Spielberg and Jackson Show More Tintin at Weta

I attended a special Tintin press visit earlier this week at Weta in Wellington, New Zealand, where Steven Spielberg (via polycom) and Peter Jackson showed an exclusive sneak peek of a thrilling seaplane chase in 3-D that included the first mix from John Williams’ rousing score.

It’s a frantic and funny scene that typifies the tone of the film, capturing the essence of Herge’s illustrative style and slapstick humor along with Spielberg’s iconic cinematic signature. While Tintin (Jamie Bell) attempts to pilot a seaplane in the rain pursued by baddies, a nervous Captain Haddock (Andy Serkis) attempts to grab a bottle of Scotch (whose contents hardens), and then winds up climbing outside to burp into the engine when they run out of fuel.

We also saw the same reel shown at Comic-Con containing lots of action and some exposition between the intrepid Tintin and cantankerous Haddock (an Odd Couple, according to Jackson). Judging from the footage this looks like the best performance captured film yet, utilizing the latest Weta advances in facial modeling and subsurface scattering. Indeed, we saw a presentation on how they use silicon facial casts to achieve finer detail through displacement maps and painting in Mari.

During a Q&A afterward, Spielberg explained that it was a “crazy and very worthwhile learning cure.” He told me that “it all gets down to the basics: story, plot, narrative, and characters, especially with the Herge books… to exonerate these characters in a way that if Herge were with us, he could look up at the screen and say, ‘Yep, that looks like Captain Haddock to me.’”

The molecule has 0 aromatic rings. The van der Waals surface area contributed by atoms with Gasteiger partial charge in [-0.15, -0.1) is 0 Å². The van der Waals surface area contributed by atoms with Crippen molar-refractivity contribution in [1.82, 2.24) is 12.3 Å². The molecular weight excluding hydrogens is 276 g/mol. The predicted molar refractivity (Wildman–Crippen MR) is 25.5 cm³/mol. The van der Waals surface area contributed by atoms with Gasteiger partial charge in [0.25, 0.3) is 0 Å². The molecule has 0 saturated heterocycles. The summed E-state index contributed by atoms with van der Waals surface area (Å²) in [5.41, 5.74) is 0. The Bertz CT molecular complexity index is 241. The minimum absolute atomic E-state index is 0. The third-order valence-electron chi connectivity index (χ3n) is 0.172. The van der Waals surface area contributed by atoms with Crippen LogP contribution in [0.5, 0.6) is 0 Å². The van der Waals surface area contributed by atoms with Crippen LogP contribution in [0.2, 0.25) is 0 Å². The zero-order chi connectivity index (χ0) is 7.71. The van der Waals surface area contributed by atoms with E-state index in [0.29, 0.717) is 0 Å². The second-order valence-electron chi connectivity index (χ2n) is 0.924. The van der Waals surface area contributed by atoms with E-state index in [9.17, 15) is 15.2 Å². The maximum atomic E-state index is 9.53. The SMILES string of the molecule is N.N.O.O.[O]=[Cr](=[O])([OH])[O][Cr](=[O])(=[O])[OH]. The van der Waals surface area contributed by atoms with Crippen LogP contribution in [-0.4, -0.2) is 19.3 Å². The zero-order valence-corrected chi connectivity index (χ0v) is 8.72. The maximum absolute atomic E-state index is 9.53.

Spielberg also said that he shot The Adventures of Tintin (Dec. 23) like a conventional movie. In fact, it reminded him of using a Super 8 Kodak camera during his youth. “I was running around with a PlayStation controller with a 6″ monitor in between the handles,” he added. “I had all the x/y buttons on my right and I could crane up and down, I could dolly in, dolly out; I could basically be the focus puller, the camera operator, the dolly grip. I wound up lighting the movie with some of the artists at Weta. And so I did a lot of jobs I don’t normally do myself on a movie, and it gave me the chance to actually start to see the picture cut together.”

By getting into the volume with the actors, he was able to bring a conventional wisdom to the set each day (he shot in sequence for 32 days in LA), and maintain objectivity nearly two years later when he was able to tweak camera, lighting, atmospherics, and expressions to emphasize different story points.

Afterward, Jackson gave us a tour of the MoCap stage at Weta, using a slightly different virtual mockup camera than the wheel controller made for James Cameron that Spielberg used. Jackson was absolutely giddy, shooting his two performance capture actors in the volume. All the assets are built in advance so the director can compose shots while viewing low-res versions of the animated characters in their CG environments. Here’s hoping that Jackson gets the chance to direct the next one. He’s still open about which book to adapt, but promises a little more from The Crab with the Golden Claws and Red Rackham’s Treasure.

Posted on by Bill Desowitz in 3-D, Animation, Books, Movies, performance capture, Tech, Trailers, VFX, Virtual Production

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